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Graphene exhibits tunneling?

  1. Dec 8, 2013 #1
    Hi as an undergrad Physics student learning quantum mechanics for the first time, I'm having a hard time wrapping my head around quantum tunneling, why does it happen, why can it happen? I was also reading that Graphene exhibits tunneling as well, could someone explain this?
  2. jcsd
  3. Dec 9, 2013 #2
    Imagine a harmonic wave.
    [tex]\phi = e^{i(kx-\omega t)}[/tex]
    From de Broglie's relation
    [tex]p = \hbar k[/tex]
    we see that imaginary momentum (which is classically forbidden) is actually a viable solution for that wave but instead of getting an oscillation out of the exponential we get a exponential decay with the traveled distance. So there is a non-zero possibility of the wave crossing a region of negative kinetic energy (that probability decays exponentially with the thickness of the barrier).
  4. Dec 9, 2013 #3
    You can think of tunneling, like most quantum phenomena, as statistical [probabilistic] in nature. It stems from that fact that a particle never has a zero probability of existence on the opposite side of an intervening barrier due to Heisenberg uncertainty. Only if a potential barrier approaches infinite height or width does the probability of tunneling approach zero.

    Some good insights here:

  5. Dec 9, 2013 #4
    PS: graphene....

    I'm not specifically familiar with graphene but my post above provides a clue....seems like a one atom thick sheet of crystalline carbon would be prone to tunneling....

    also the examples in Wicki I linked to might provide clues....

    yes, just skimmed and saw this: Tunnel diodes, which I have studied....albeit a long time ago..

  6. Dec 9, 2013 #5
    What would be the interpretation of an imaginary momentum. An imaginary mass or an imaginary velocity?
  7. Dec 9, 2013 #6
    Neither, velocity is not a well-defined concept in quantum mechanics, and the momentum is certainly not something that looks like [itex] \vec{p} = m\dot{\vec{x}} [/itex].

    The situation dauto is describing is not a physical one, because the wave function he gives is not normalizable - so trying to interpret what the momentum means in that case is rather pointless. However, if you want to know the relation between momentum and position in quantum mechanics, they are actually Fourier transforms of each-other (hence the uncertainty principle).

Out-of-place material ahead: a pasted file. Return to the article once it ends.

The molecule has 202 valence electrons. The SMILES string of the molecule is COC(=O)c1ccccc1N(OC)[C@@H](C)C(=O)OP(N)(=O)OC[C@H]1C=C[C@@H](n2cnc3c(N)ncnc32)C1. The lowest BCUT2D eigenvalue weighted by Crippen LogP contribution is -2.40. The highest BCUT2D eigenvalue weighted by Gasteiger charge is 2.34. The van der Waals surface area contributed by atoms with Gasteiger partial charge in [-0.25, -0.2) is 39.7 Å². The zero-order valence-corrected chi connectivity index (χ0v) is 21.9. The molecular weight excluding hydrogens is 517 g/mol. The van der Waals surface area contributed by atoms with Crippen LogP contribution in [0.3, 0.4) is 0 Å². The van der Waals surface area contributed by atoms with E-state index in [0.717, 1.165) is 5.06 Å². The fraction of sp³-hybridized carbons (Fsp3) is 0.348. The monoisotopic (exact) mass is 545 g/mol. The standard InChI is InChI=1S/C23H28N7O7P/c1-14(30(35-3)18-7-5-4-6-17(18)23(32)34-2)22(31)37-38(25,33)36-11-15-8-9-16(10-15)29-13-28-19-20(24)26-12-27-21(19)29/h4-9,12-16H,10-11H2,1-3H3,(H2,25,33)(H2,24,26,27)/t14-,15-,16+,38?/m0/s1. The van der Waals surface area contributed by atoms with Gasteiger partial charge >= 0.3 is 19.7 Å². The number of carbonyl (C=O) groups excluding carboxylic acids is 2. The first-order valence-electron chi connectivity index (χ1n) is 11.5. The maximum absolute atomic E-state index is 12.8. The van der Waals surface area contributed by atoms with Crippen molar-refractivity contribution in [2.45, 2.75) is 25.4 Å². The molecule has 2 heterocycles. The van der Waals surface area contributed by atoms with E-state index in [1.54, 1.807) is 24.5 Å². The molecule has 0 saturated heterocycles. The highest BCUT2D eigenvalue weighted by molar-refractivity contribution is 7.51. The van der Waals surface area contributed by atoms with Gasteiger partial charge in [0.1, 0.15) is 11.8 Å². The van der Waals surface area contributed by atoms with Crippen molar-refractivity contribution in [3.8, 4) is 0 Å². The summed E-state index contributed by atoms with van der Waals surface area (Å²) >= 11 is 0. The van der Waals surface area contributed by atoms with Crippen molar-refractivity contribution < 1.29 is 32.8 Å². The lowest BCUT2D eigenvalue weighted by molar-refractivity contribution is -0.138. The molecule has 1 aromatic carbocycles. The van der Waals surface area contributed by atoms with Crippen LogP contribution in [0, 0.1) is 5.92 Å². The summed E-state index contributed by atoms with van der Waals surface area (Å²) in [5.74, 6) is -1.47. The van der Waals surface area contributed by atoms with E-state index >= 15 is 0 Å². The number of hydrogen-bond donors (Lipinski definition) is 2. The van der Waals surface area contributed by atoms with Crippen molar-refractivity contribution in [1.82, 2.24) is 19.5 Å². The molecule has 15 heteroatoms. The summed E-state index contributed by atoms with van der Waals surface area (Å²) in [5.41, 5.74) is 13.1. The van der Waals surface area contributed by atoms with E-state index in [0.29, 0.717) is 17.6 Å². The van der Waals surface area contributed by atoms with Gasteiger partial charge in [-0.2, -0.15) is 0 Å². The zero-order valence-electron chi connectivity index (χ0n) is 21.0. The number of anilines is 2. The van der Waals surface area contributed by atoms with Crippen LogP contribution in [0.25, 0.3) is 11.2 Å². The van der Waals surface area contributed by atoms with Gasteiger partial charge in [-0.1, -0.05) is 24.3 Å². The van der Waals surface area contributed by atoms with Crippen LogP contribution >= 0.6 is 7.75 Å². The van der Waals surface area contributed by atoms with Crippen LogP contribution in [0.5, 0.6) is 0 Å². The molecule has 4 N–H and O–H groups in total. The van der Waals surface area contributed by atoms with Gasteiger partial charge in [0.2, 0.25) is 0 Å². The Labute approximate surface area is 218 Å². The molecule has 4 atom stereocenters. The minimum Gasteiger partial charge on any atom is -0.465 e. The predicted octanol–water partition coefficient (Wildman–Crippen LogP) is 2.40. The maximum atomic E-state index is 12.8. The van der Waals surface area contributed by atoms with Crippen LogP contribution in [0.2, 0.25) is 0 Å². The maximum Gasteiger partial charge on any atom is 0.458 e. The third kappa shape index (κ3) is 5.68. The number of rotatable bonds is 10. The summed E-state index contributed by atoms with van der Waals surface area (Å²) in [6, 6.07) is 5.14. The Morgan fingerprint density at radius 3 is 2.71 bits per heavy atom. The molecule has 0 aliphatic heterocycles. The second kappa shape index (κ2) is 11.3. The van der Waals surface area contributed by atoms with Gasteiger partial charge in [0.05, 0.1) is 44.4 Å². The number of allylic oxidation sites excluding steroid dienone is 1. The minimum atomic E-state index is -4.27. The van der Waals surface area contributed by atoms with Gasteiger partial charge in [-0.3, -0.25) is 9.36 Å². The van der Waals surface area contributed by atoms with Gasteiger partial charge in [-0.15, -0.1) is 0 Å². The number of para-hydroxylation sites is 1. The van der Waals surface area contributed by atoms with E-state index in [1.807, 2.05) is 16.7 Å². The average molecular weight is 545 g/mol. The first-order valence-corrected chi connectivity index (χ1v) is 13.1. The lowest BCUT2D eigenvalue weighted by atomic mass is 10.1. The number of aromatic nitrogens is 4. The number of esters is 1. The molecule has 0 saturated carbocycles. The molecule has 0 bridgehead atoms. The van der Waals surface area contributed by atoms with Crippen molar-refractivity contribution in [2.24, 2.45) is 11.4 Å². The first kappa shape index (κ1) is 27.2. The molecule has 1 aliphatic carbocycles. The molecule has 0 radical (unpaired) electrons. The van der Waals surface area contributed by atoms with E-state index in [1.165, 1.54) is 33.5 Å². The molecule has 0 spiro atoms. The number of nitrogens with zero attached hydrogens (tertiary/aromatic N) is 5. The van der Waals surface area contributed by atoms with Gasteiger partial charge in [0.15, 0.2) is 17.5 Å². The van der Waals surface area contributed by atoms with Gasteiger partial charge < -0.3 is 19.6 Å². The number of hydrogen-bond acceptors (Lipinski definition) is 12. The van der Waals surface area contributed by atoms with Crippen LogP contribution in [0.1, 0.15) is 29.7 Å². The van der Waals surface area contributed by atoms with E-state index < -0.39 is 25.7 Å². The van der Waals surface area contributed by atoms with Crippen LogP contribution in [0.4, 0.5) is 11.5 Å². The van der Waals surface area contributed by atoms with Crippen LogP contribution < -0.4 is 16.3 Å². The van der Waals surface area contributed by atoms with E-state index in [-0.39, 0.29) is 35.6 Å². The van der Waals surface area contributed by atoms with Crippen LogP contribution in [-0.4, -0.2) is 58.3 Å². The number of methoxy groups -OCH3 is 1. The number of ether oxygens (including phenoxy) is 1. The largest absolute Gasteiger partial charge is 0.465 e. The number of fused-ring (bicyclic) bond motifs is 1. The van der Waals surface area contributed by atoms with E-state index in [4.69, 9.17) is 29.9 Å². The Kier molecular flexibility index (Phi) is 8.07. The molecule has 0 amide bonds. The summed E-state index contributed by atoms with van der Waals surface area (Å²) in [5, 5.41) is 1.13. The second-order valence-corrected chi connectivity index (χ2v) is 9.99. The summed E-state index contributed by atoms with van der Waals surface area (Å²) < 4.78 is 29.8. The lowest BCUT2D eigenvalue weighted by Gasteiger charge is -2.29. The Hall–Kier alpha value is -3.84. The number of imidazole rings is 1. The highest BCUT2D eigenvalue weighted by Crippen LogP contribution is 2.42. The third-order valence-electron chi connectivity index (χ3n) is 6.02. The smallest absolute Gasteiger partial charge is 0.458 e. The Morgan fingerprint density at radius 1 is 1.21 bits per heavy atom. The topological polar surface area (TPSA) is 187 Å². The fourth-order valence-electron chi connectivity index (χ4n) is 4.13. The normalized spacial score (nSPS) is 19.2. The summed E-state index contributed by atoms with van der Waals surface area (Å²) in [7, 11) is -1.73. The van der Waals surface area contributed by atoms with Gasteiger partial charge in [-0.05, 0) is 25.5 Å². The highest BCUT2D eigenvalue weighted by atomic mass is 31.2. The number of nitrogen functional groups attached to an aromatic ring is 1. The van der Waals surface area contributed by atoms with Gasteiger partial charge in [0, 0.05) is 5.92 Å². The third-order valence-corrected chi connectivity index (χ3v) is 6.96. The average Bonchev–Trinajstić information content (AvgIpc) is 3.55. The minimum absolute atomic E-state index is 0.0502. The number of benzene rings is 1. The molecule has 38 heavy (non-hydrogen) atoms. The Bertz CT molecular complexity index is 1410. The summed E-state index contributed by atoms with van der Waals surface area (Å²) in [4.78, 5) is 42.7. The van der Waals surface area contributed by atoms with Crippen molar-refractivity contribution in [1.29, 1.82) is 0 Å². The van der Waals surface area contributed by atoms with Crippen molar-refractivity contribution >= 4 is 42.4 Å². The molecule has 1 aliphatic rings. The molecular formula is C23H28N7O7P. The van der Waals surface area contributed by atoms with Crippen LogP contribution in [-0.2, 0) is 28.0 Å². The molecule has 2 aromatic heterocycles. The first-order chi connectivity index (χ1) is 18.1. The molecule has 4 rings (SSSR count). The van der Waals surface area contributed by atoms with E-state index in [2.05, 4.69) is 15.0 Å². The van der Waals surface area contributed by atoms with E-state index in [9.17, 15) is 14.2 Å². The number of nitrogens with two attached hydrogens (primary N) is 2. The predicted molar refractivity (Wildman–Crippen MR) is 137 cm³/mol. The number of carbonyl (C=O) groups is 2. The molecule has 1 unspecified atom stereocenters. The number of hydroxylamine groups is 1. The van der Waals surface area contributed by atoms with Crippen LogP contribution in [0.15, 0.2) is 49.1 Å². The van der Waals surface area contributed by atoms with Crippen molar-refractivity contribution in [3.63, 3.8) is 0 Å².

8. Dec 9, 2013 #7
    So would an imaginary momentum imply an imaginary position too?
    And thinking on it would seem that velocity is no less well defined than momentum or position. So please explain what you mean.
    Last edited: Dec 9, 2013
  9. Dec 9, 2013 #8
    No. And introducing imaginary momentum is a very poor way of looking at things IMO. When you have a wave function which decays exponentially, as in the case of the finite potential well for a bound particle, then momentum isn't a very meaningful quantity in the classically forbidden region. In fact, if you're going to introduce imaginary momentum, then you have to concede that the momentum operator is no longer hermitian, and it makes one wonder what exactly we're talking about anymore when referencing "momentum".

    Have you ever actually studied quantum mechanics? You explain what you mean, when you make the (false) claim that velocity is well defined in the context of quantum mechanics.

    Velocity is only something you can only define in a statistical sense. An electron has no such property as velocity. The best you can do is to look at the group velocity of the wave function, which often for an energy-eigenstate will be zero, such as the particle in a box.
  10. Dec 10, 2013 #9
    I didn't claim otherwise, just that it was no less well defined than position or momentum. I was thinking about it being defined in the QM sense V = i[H,Q].
  11. Dec 10, 2013 #10
    I am not introducing an interpretation or a way of looking at things here. Mathematically the solution for the momentum is imaginary. The momentum operator is no longer Hermitian but doesn't stop it being unitary so QM still applies in the classically forbidden region. Reading some things about tunnelling today and it looks like the velocity is imaginary and the mass is real. The time spent in the classically forbidden region is imaginary and the width of the gap is real.
  12. Dec 12, 2013 #11
    We don't even know the intricacies of lightning so to try and puzzle out the universe will take us a very long time.
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